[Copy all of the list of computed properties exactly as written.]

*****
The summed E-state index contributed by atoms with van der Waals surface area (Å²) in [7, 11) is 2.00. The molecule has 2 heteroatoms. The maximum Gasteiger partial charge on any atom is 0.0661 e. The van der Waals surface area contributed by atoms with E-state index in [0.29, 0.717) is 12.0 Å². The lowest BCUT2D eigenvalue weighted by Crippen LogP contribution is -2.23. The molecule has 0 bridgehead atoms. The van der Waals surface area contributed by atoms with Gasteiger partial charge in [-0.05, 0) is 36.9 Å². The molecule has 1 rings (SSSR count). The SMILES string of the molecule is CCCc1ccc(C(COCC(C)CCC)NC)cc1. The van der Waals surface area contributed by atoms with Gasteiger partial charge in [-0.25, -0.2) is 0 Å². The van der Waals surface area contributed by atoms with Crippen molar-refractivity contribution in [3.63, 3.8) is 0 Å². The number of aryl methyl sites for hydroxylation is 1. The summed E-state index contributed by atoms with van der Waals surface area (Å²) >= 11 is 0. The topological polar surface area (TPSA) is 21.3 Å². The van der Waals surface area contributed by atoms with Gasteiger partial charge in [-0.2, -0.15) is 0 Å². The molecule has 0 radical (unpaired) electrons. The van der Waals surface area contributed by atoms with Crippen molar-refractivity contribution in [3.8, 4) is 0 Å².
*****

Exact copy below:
The summed E-state index contributed by atoms with van der Waals surface area (Å²) in [7, 11) is 2.00. The molecule has 2 heteroatoms. The maximum Gasteiger partial charge on any atom is 0.0661 e. The van der Waals surface area contributed by atoms with E-state index in [0.29, 0.717) is 12.0 Å². The lowest BCUT2D eigenvalue weighted by Crippen LogP contribution is -2.23. The molecule has 0 bridgehead atoms. The van der Waals surface area contributed by atoms with Gasteiger partial charge in [-0.05, 0) is 36.9 Å². The molecule has 1 rings (SSSR count). The SMILES string of the molecule is CCCc1ccc(C(COCC(C)CCC)NC)cc1. The van der Waals surface area contributed by atoms with Gasteiger partial charge in [-0.25, -0.2) is 0 Å². The van der Waals surface area contributed by atoms with Crippen molar-refractivity contribution in [3.63, 3.8) is 0 Å². The number of aryl methyl sites for hydroxylation is 1. The summed E-state index contributed by atoms with van der Waals surface area (Å²) >= 11 is 0. The topological polar surface area (TPSA) is 21.3 Å². The van der Waals surface area contributed by atoms with Gasteiger partial charge in [-0.2, -0.15) is 0 Å². The molecule has 0 radical (unpaired) electrons. The van der Waals surface area contributed by atoms with Crippen molar-refractivity contribution in [3.8, 4) is 0 Å².